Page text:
FORD HAS DEBUTED its new EcoBoost range of direct-injected turbocharged engines at the Frankfurt Motor Show this week, hailing them "a key element of Ford Motor Company's global blueprint for sustainability".
Two engines were launched, one being the 2.0 litre EcoBoost inline four that will see service in the 2011 Ford Falcon and the other a new 1.6 litre four cylinder that will power vehicles like the Focus.
Both will be used in various Ford models around the globe, increasing parts commonality and lowering production costs for the American automaker.
Ford claims the direct-injection, twin variable valve timing and turbocharging technology used by its EcoBoost-branded engines cut fuel consumption and carbon emissions by up to 20 percent compared to similarly-powered conventional petrol motors.
Torque output increases thanks to the EcoBoost tech, and Ford says the 2.0 litre EcoBoost will deliver peak torque from as low 1500rpm. The 2.0 will generate in excess of 147kW, while the 1.6 will put out between 110kW and 132kW.
The new engines also bring more benefits in terms of packaging and weight reduction, despite delivering power equivalent to much larger motors.
?We believe that these engines will provide customers with a genuinely attractive alternative to diesel or hybrid power units, delivering highly competitive fuel economy and cost-of-ownership, along with the responsive performance and wide rev range which have made petrol engines the favoured choice for so many drivers,? said John Fleming, Ford of Europe's Chairman & CEO.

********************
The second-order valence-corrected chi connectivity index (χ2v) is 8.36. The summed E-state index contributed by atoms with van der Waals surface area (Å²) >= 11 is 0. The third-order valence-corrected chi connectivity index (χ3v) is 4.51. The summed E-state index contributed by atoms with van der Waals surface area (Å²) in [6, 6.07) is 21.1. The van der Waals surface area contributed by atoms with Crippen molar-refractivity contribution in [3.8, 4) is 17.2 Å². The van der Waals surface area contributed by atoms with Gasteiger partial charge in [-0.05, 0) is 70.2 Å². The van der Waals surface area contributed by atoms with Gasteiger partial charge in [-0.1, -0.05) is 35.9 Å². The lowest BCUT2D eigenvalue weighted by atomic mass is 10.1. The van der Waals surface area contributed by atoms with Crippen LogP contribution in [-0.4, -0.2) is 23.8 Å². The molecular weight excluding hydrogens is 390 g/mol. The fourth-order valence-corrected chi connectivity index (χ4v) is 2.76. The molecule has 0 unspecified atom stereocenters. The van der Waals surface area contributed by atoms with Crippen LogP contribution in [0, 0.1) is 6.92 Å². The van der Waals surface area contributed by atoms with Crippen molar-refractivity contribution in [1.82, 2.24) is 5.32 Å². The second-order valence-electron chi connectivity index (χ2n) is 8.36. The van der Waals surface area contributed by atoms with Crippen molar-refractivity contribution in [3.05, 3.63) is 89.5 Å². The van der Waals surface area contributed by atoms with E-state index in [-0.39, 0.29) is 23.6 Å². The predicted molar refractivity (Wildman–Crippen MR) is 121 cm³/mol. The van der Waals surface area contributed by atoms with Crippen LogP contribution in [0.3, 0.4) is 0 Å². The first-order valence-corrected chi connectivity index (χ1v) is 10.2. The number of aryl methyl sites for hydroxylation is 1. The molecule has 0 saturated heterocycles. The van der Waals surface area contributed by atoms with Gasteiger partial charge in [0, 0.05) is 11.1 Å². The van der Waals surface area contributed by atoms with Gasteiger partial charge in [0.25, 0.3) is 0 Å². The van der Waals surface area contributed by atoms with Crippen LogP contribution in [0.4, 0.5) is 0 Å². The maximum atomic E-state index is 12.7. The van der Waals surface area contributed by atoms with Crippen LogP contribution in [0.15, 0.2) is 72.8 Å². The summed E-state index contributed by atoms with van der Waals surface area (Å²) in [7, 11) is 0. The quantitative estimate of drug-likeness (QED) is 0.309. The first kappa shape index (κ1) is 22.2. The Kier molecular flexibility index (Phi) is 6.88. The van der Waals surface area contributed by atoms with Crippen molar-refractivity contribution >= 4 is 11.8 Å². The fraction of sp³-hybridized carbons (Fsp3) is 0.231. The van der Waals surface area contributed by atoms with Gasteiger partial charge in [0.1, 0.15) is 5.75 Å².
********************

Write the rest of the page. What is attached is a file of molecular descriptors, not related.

Ford's EcoBoost plans won't end with the 1.6 and 2.0 engines either: according to recent reports, two and three-cylinder engines with less than 1 litre of capacity (and outputs of around 95kW) are headed for the production line.
European production of the 2.0 litre EcoBoost engine is slated to begin in Valencia, Spain, and the 1.6 EcoBoost will be built at Ford's Bridgend engine plant in the UK. The first production vehicles will arrive in European showrooms next year.
The smaller engines won't launch in the near-term, but are expected to be built in Cologne, Germany and Craiova, Romania.